Modular education: exploring international education through the competing myths of the oil workers' school and the international civil servants' school
(Graduate Institute of International and Development Studies)
Paper short abstract:
The paper draws on two competing foundational myths in international education - the Shell school in Piasau and the Ecolint in Geneva - to mutually inform on logics of abstraction and recontextualisation both in contexts of extractive enclavement and international cosmopolitan education.
Paper long abstract:
International education has dramatically expanded over the last 20 years. This growing industry relies on two competing foundational myths which will serve as heuristic tools to explore the concept of "cosmopolitan enclave". The most circulated narrative in the field relates international education to the birth of the League of Nations, suggesting ideals of peace and cosmopolitan engagements on an ideational level (e.g. Kurt Hahn colleges) and the need to cater for the children of international civil servants on a practical one (e.g. Ecole Internationale de Genève in 1924). The second myth traces the birth of "international education" back to the first Shell school in Indonesia in 1922 and to subsequent corporate policies towards expatriates employees. The paper explores the intertwining practices and discourses of "cosmopolitanism" and "enclavement" within the field of international education by discussing in what ways extractive enclavement (illustrated in the Shell narrative) informs the development of cosmopolitan education (illustrated in the Ecolint narrative). To do so, I borrow Anna Happel's reflexions on "modularity" (2012) to tease out logics of global abstraction and local recontextualisation and use it to link different and often contradictive trends in international education. Building on desk research, ethnographic fieldwork in "international" schools and interviews with various actors of the field, the paper subsequently traces modularity in schools' infrastructures, workforce, and curricula. It suggests that the expansion of international education largely follows spatio-temporal fixes of capital and thereby requires techniques of abstraction and recontextualisation which cosmopolitan ideals contribute to articulate.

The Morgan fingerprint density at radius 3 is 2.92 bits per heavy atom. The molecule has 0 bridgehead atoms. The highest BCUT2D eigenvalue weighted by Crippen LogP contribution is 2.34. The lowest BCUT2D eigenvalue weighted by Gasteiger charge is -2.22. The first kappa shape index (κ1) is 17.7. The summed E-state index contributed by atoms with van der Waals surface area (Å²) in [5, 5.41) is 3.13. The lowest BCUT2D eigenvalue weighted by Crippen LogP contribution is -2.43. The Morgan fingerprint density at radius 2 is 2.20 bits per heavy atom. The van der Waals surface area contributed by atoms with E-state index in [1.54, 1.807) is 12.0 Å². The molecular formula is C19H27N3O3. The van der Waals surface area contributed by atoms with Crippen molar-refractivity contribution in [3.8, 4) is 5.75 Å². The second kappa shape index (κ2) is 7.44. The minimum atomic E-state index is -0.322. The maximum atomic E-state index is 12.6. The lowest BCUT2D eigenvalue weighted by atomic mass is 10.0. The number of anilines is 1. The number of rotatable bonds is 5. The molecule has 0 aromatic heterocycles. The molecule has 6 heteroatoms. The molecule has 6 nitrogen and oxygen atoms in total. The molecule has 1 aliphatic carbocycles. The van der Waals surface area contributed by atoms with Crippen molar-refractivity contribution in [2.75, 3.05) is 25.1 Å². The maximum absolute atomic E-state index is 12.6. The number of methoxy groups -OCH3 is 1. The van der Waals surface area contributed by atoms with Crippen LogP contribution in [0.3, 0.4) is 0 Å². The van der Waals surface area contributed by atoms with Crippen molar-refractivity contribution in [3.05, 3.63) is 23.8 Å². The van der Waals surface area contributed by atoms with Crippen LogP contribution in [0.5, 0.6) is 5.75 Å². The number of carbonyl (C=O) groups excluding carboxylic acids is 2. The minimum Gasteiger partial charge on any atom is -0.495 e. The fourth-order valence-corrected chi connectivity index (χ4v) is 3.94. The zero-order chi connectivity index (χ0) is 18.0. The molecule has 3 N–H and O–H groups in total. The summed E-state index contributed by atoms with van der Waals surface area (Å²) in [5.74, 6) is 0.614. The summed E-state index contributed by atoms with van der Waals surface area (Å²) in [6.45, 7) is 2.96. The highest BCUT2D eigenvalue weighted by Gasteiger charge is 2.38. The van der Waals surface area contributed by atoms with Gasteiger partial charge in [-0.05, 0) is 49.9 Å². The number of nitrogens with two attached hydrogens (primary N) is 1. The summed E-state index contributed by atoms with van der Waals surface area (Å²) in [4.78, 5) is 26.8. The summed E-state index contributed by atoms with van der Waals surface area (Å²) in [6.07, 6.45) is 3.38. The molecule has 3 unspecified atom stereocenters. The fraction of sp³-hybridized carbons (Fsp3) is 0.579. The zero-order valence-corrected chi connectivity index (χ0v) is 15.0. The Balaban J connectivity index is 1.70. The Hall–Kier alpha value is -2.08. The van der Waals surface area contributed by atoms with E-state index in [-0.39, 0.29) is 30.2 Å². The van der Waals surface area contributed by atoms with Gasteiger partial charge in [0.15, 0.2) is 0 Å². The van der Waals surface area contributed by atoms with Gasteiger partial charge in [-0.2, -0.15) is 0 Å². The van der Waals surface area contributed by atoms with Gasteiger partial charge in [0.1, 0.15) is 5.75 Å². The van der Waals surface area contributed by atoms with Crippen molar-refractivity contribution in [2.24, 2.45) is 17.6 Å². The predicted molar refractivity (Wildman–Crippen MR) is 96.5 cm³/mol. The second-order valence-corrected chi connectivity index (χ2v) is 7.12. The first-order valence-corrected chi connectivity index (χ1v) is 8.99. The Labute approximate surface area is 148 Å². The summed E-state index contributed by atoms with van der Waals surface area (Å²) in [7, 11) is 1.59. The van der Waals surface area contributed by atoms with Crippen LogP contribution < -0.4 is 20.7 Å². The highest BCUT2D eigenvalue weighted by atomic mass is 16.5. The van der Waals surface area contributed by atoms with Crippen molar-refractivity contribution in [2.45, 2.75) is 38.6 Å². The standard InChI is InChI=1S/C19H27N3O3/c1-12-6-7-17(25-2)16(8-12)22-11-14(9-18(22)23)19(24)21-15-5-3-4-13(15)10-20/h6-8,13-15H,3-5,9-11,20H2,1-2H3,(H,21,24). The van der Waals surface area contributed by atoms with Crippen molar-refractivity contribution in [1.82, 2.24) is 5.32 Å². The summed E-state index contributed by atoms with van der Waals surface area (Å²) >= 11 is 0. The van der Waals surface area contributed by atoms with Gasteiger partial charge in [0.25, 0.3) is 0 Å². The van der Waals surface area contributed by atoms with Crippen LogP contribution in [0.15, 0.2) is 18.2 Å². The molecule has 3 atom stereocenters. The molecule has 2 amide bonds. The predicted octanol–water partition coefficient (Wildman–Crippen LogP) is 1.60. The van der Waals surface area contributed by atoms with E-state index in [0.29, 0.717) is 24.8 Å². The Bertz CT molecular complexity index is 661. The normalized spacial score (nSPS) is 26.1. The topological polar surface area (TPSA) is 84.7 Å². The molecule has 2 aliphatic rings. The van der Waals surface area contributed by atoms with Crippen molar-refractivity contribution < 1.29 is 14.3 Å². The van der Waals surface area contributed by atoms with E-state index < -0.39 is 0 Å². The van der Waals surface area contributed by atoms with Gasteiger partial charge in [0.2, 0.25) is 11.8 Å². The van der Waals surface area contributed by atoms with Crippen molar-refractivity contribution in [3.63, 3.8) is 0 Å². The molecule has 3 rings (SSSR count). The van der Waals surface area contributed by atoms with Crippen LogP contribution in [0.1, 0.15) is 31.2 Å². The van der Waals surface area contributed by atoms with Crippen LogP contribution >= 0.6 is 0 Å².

Cosmopolitan enclaves: tensions and paradoxes